PA students participate in enriching Official For a Day event


Photo courtesy of senior Daniel Bojo.

Bella Coulter , Staff Writer

By Bella Coulter

Sophomore Tori Loehn stood looking over the shoulder of a city official, listening as the she described her normal work day. She listed off various problems that may come up in a school that she has to solve, and cited the security cameras as a dependable source to help solve these problems. She said that she had access to all the security cameras in all the schools. 

Loehn was suddenly struck with an idea.

“Can you actually see what’s going on live?” she remembers asking. The woman answered that yes, she can, and Loehn immediately made a request.

The official then pulled up the security cameras at PA, and Loehn laughed as she watched her classmates goof around during One Lunch from miles away.

Loehn was one of 13 PA students who recently participated in the city’s annual Official For a Day, where they were given the opportunity to shadow a city official during a school day. 

The day began with breakfast at the Convention Center, where students met their respective officials and talked with them about their future.

Photo courtesy of senior Daniel Bojo.

“We mainly just talked about what I want to do in college, what he does, our backgrounds,” said senior Daniel Bojo. The breakfast included speeches by the superintendent, the mayor, and a few of the SCA presidents from around the city. Then it was time for the students and their officials to travel to their respective offices to continue the event.

Loehn was paired with an official from the Office of Maintenance who worked with all sorts of maintenance issues around schools, such as plumbing, security, and health and safety standards.

Meanwhile, Bojo was paired with Scott Kalis, the occupational health and safety manager for Virginia Beach City Public Schools. His job is to make sure city employees are getting sufficient time off to recover from illnesses or other health-related issues, and to keep city-sponsored events safe.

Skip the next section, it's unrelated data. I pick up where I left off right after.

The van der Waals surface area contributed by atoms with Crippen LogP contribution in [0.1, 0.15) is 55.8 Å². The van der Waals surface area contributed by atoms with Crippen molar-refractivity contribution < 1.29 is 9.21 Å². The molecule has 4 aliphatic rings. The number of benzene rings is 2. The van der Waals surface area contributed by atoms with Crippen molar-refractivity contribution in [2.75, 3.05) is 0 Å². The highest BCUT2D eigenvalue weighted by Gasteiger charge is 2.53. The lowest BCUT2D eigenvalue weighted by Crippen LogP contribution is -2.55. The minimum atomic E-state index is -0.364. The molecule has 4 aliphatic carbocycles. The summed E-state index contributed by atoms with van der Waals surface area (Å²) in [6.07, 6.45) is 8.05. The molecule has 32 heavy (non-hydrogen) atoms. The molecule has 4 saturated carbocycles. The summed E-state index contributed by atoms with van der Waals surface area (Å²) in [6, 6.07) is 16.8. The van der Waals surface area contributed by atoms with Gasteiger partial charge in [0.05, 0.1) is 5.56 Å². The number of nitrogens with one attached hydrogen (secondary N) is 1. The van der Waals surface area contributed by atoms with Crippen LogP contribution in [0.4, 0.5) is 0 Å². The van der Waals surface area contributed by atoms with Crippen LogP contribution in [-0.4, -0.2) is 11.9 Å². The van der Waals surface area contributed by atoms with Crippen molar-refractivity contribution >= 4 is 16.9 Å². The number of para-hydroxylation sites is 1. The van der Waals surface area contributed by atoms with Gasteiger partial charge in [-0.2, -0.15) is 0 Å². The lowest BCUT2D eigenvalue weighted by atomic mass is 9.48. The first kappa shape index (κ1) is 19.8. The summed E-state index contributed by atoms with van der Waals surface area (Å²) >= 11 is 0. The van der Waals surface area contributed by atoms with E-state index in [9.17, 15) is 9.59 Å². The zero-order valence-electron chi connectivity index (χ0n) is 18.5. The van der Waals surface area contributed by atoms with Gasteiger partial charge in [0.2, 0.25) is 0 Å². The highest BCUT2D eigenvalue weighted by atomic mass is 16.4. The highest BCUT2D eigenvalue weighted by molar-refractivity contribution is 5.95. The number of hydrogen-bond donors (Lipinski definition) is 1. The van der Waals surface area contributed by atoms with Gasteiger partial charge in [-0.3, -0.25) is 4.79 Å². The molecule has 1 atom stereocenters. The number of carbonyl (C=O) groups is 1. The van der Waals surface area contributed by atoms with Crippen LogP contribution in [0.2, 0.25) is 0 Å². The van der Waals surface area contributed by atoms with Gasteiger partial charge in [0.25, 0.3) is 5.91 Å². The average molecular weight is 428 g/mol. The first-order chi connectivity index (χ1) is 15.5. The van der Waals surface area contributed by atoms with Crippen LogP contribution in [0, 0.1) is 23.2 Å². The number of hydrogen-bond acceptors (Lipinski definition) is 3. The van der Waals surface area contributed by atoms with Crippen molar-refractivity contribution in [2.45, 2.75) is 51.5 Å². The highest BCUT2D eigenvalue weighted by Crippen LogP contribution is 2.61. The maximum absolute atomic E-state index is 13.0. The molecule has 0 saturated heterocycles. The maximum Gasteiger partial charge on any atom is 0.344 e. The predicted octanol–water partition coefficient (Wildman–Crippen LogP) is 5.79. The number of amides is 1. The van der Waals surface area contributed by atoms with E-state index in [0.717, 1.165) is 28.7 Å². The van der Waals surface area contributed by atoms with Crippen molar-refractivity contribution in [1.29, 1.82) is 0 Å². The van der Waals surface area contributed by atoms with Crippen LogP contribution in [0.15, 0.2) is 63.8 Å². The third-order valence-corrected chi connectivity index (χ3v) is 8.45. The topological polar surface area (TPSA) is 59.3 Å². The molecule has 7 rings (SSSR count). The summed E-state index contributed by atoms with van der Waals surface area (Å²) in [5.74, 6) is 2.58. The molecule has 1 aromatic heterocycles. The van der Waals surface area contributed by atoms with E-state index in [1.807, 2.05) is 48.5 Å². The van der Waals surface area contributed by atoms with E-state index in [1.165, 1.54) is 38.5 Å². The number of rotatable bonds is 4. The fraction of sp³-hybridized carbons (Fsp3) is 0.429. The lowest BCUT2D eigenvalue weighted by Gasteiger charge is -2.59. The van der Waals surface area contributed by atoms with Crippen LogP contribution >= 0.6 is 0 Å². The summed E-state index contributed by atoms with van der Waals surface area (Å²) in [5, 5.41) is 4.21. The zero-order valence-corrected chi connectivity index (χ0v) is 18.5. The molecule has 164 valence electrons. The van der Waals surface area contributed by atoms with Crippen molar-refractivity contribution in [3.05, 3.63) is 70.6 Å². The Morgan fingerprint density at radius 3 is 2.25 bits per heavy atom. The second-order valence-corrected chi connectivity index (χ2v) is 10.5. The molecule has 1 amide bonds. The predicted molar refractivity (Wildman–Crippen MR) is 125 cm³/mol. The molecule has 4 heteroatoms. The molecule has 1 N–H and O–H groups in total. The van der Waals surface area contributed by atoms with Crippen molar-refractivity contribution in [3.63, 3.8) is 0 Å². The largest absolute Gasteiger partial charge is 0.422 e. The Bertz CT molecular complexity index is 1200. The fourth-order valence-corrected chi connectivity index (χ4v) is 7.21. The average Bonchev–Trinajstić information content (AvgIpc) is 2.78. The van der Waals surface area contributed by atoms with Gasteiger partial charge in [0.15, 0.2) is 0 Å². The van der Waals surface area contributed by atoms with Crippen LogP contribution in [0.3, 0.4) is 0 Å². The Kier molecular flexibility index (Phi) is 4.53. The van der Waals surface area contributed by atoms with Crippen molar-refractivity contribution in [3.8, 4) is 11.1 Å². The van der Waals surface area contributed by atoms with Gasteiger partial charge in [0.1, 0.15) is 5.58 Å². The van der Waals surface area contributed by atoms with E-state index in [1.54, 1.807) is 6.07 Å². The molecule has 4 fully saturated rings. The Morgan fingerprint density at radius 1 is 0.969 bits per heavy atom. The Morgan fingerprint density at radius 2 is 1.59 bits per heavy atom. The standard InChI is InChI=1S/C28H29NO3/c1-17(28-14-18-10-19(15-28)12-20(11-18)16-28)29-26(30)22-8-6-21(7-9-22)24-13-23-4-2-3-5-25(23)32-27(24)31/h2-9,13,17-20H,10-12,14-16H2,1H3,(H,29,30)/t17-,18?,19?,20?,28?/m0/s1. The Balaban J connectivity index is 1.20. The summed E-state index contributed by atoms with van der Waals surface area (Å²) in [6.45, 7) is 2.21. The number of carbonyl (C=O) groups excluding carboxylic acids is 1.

“He has a staff full of doctors and nurses, and then like safety engineers to make sure that public city events are safe for people to go to,” explained Bojo.

Kalis also had access to some of the city’s more technological features, including drones and helicopters. Kalis said that they have radars in the helicopters, so when it’s about 400 feet in the air the temperature of people can be seen. This can be used in multiple ways such as contacting police on the ground during a chase.

The city also owns drones, with cameras so advanced they cost around $30,000-40,000. Bojo was actually able to see the drones, and watched how advanced our city’s technology has become.

Bojo said, “We were near Princess Anne Middle School. Like that’s where the garage is for the city, and so he lifted the drone into the air, and the cameras are so good that it can see someone in a balcony at the oceanfront,” Bojo recounted. “It could literally see their face and read their name tag, which is really scary.”

Having this experience gave both Loehn and Bojo new perspectives on the daily life of a city official.

“It’s kind of crazy because you think that the city is just people in pantsuits,” said Bojo with a laugh. “They have like seriously really cool things and technology.”

In addition to the technology parts of the day, Bojo also learned a lot about what having a career means.

“It was really just seeing [Kalis’s] interactions throughout the day. He would always be striving to serve other people,” he said. “Even though there were people who he didn’t work with, he always knew their name and he was always kind to them, which was really inspiring to me.”

It also gave them a newfound respect for what people have to do to keep our city running smoothly.

Loehn remembers her official saying, “We work so that all you think about is getting on the bus, going to school, learning, and then coming home, rather than like who’s going to be fixing the lights in the auditorium,” she said. “We’re not concerned about that because they’re doing all that work behind the scenes.”

Bojo reiterated that idea, saying, “You don’t realize how much they do and once you finally get into it, you see all the things that go on.”

All in all, the day the students thought the day was a success, as they got to try a new experience and gain valuable life lessons along the way.

“It was actually really cool because these are people who are really passionate about what they do and you can really see that in just the interactions that they have throughout the day and the sincerity they put to their work,” said Bojo. “It’s just cool to see people doing adult things.”